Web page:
Braille Monitor                                                                                March 1986



A Parent Speaks About the Education of Blind Children in Maine

Michelle Swift is a sighted woman. She has two daughters--one sighted, the other blind. She is sensitive and caring.

Recently she became a member of the National Federation of the Blind. Naturally it made a difference in her life and helDed focus her outlook. To some this would mean that she has been corrupted--that she has become unreasonably, "pushy," militant, and overly aggressive. To those who believe that the blind are normal people with the same capabilities and rights as others, it would mean something else.

Michelle Swift knows that if her blind child is to lead a full and successful life, she must have the right kind of training and opportunity not some day but now. The National Federation of the Blind is the vehicle to get it done. Here is a letter which she recently wrote to the head of Maine's education system:

Lewiston, Maine
December 17, 1985

Dear Joyce:

I am writing you in regard to the proposed standards for teachers of the blind and visually impaired. As a parent of a pre-schooler who is blind and who will be going into the school system in the very near future, I have gone over the provisional certification requirements with much interest and concern--one being the Grade II Braille and special Braille notation. I cannot stress enough how strongly I feel that my daughter be taught properly how to read and write Braille.

As she writes Braille, I do want her to be taught the proper use of a slate and stylus. Since my daughter's birth I have had the opportunity to meet a number of blind children and adults. Many of them have gone, or are going, through the Maine school system and have never been taught to use the slate and stylus. Somehow through our educational system, children and adults who are blind have been told, perhaps not in words but by attitudes, that learning to read or rather write with a slate and stylus is a difficult and ineffective means of doing Braille. It seems to me that we are doing a great disservice to our blind hcildren if they are in fact coming out of our school system illiterate.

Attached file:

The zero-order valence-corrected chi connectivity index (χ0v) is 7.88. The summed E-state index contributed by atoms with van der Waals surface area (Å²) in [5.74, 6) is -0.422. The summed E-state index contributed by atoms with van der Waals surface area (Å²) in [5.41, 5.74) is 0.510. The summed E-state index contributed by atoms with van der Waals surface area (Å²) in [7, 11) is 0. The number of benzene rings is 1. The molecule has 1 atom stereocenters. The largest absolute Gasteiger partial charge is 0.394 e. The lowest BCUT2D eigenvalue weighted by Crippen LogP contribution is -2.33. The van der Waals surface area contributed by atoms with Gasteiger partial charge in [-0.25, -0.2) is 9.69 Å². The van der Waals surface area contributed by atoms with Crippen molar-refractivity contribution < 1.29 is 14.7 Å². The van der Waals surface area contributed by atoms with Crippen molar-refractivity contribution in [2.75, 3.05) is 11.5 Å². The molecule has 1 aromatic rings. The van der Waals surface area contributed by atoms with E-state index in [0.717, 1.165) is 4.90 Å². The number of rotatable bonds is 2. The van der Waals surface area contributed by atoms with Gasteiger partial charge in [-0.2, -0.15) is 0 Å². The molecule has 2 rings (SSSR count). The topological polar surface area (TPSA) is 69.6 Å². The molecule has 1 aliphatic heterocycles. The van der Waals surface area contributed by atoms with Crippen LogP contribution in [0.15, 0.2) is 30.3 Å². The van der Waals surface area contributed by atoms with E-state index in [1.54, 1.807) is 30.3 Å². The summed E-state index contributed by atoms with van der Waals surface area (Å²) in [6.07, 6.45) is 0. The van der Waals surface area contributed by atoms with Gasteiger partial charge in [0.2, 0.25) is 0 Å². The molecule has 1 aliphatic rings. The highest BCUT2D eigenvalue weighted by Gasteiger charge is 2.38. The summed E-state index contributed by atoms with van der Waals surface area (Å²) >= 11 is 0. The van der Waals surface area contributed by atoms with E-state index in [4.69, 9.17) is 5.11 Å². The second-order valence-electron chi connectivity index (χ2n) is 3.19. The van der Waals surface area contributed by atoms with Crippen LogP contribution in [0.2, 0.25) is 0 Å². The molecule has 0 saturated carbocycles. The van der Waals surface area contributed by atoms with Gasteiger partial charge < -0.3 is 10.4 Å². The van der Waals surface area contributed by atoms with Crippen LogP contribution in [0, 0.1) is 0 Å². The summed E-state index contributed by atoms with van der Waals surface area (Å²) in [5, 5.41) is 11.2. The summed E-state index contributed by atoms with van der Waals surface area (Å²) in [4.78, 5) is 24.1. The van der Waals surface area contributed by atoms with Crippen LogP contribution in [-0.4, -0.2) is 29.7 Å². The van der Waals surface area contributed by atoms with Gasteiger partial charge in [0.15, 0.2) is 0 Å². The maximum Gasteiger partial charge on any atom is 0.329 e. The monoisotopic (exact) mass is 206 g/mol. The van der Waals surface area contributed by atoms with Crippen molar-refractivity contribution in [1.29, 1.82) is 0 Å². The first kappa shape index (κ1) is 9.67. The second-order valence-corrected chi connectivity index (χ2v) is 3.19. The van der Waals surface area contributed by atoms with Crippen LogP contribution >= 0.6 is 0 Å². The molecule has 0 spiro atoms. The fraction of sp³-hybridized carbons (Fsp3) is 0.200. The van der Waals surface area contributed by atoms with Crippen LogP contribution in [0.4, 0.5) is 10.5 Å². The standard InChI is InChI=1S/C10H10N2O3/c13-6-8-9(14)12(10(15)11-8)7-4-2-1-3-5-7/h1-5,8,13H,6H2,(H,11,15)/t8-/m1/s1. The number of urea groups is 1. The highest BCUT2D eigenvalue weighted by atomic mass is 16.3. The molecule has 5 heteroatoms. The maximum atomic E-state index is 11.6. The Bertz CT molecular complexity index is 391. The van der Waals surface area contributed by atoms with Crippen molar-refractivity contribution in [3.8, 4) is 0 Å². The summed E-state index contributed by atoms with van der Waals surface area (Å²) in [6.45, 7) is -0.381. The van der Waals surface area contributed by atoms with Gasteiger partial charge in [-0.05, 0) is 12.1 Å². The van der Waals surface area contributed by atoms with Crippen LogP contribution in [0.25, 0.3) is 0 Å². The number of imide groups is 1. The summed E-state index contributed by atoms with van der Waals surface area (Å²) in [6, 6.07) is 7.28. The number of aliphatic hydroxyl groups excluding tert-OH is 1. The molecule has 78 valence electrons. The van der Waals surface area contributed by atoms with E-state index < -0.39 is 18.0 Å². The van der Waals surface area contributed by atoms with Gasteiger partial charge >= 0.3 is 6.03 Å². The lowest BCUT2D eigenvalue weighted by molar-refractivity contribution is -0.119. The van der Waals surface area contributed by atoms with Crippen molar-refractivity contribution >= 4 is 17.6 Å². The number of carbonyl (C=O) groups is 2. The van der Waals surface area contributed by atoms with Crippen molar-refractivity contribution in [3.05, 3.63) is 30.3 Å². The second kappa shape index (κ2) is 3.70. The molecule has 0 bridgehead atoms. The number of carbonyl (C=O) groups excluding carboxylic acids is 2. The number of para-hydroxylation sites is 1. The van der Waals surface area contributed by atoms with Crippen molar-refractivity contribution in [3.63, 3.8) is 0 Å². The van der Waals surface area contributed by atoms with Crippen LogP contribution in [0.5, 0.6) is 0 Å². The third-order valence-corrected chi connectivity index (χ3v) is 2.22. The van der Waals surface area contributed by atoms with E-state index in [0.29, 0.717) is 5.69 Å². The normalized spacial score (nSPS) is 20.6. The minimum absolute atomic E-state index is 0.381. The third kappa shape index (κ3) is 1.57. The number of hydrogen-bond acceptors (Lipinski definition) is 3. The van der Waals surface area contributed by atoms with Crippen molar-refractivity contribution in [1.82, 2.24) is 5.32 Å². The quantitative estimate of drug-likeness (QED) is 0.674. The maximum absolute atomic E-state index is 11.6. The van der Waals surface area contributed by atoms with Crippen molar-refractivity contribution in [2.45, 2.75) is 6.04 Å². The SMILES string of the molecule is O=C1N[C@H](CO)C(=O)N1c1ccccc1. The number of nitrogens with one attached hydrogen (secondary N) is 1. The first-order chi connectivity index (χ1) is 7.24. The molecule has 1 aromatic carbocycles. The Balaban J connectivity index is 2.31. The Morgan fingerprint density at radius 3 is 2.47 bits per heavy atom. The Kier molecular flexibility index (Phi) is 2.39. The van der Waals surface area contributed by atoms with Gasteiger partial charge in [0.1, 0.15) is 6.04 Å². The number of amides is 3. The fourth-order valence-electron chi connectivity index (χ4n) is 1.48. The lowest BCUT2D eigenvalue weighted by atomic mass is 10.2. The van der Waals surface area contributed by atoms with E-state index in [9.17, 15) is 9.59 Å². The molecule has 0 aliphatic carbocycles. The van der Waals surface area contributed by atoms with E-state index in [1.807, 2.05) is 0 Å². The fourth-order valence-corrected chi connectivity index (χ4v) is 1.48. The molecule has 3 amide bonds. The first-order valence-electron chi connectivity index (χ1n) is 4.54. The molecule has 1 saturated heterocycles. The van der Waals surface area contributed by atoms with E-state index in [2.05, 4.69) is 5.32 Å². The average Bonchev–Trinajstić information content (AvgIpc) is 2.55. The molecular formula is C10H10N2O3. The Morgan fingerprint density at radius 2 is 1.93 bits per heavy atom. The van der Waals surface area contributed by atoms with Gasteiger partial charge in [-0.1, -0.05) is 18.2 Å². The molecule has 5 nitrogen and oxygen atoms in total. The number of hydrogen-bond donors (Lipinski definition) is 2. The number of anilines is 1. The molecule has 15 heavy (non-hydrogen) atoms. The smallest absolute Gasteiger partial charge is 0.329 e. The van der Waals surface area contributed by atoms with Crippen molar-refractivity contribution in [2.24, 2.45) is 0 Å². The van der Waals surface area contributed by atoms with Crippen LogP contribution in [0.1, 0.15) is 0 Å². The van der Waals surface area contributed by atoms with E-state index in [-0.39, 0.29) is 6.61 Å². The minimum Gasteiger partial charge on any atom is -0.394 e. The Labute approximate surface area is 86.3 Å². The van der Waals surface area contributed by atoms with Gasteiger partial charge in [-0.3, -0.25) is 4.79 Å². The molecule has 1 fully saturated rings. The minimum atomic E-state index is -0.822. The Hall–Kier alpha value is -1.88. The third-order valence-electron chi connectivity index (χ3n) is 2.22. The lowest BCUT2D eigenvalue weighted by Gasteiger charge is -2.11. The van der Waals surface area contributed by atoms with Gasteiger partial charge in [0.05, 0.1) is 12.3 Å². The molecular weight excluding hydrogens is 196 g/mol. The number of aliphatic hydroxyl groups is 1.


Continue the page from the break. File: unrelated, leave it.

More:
If we look at this problem in a practical way, we would see that going from a Braille writer to a slate and stylus for a blind child is no more difficult than a sighted child's going from print to cursive, or simple math to algebra. Without this skill how will our children take notes in class, make grocery lists, take down phone numbers--things that we as sighted people take for granted? A slate and stylus to a blind person is like a pad and pencil is to us. How heavily we rely on jotting things down.

My six-year-old daughter, with great pride and joy in her ability to sound out words, is learning to read, and with this new skill and knowledge a whole new world is opening up to her. There is no limit to where this world can take her--while my four-year-old blind daughter talks about going to school and learning to read Braille with her fingers. Like her sister, her world should have no unnecessary and artificial limits. The joy and pride I feel as her mother watching my children grow and learn is hard to put into words. Needless to say, I hold the highest expectations for both my children as I teach them to have for themselves.

I do not want to see my daughter leave Maine school system only to learn that she wasn't taught the basic skills every blind person needs to be equal in a

sighted world. I say with great sadness that many of our blind people were never taught that it is respectable to be blind or encouraged to read and write Braille, and so they grew up with poor self-esteem. We must properly educate our blind children and give them the opportunities and skills they need so they can grow up to be productive, responsible adults.

I think we should look at the whole Eye Care educational system for our blind children and ask ourselves is a blind child living in rural Maine, seeing an itinerant teacher two or three times a week for a few hours, being properly taught needed skills? If not, how are these children keeping up in the classroom? If Maine has only two resource rooms for blind children, how is a conditionally certified teacher going to complete their nine-month supervised experience training? Where we do not have certification standards to date, do we have a certified teacher in our school system? These are among many of the concerns I have as a parent and a member of the National Federation of the Blind of Maine.

We must work together to be assured that Maine's blind people look at themselves with respect and pride for all that they can achieve.

Michelle Swift